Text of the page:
Virtual PC and Virtual Server

Wait.. A posting not about SharePoint? How can this be? Well, it's somewhat related to SharePoint, since so many people use Virtual PC to host a development SharePoint environment. Since SharePoint requires Windows Server 2003, that's the best choice for us laptop users. Anyway, this is just a quick comparison between some points of these two products.



Virtual Server

Shared Folders?









Map a virtual NIC to a wireless physical connection?



Compact disk image to a separate location?



Management tools for multiple guest OS?






Runs as Windows Service
(can auto-restart after host restart)



*Performance really can be very good, on two conditions: enough physical RAM on your host (2GB will do, but 4GB is much better), and putting the virtual hard drive on a physical drive other than the one holding the host OS.  On a laptop, a USB 2.0 external drive works very well.  Be sure to "safely remove..." the USB drive before unplugging it.

Bottom line: if your host is a laptop or desktop, use VPC. If your host is a server in the datacenter, use Virtual Server.

Sometimes people ask me about VMWare's products. Well, I don't run them so I can't say, but Andrew Connell has a good blog posting examining some of the differences, especially related to how we use them as SharePoint developers, consultants and trainers.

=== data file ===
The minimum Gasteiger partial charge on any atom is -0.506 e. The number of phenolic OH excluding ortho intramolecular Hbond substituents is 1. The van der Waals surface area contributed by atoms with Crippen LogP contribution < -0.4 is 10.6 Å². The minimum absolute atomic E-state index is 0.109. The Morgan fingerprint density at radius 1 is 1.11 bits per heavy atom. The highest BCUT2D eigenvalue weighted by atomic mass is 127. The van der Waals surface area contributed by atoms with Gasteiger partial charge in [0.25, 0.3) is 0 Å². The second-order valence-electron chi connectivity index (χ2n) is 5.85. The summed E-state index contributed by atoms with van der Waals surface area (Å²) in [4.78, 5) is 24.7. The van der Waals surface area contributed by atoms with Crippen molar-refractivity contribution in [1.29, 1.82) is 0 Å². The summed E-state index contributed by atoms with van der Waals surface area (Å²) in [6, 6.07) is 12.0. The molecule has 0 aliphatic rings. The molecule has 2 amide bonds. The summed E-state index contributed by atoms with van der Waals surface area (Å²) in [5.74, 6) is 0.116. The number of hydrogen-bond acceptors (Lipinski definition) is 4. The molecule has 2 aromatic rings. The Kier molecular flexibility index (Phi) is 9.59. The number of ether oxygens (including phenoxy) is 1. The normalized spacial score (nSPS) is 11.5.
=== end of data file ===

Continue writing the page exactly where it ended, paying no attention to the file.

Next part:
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Comments (3)

  1. pseale says:

    I need to write up my own post about why I hate Virtual PC and use Virtual Server instead on both my desktop and laptop. Summary:

    * Virtual PC does not support my laptop’s native resolution.

    * Virtual PC requires a guest OS reboot if you ‘save state’ on your desktop and restore on your laptop. Otherwise your networking is broken.

    * Virtual PC has "eaten" some of my keystrokes. This is unforgiveable.

    * Similarly, sometimes keystrokes take a while to register on Virtual PC. I notice this sort of thing.

    * Virtual PC console has "disappeared" on me several times. I found the workaround, edited the XML settings file, but this shouldn’t happen.

    * Virtual PC console has a "dog-eared corner" which is a really, really bad idea. I’m accustomed to taking full advantage of Windows’ "mile-high" and "mile-wide" Close button at the top-right of every window; VPC’s dog-eared corners break that expectation.

    Virtual server certainly has its flaws, and it requires more overhead to get set up properly, but it’s worth it.

    Summary: VPC for demos, Virtual Server for any work session over 30 minutes. VMWare costs money, otherwise I’d probably be using it now.

  2. He conocido algunos desarrolladores que se niegan   realizar el desarrollo en una infraestructura

  3. He conocido algunos desarrolladores que se niegan   realizar el desarrollo en una infraestructura

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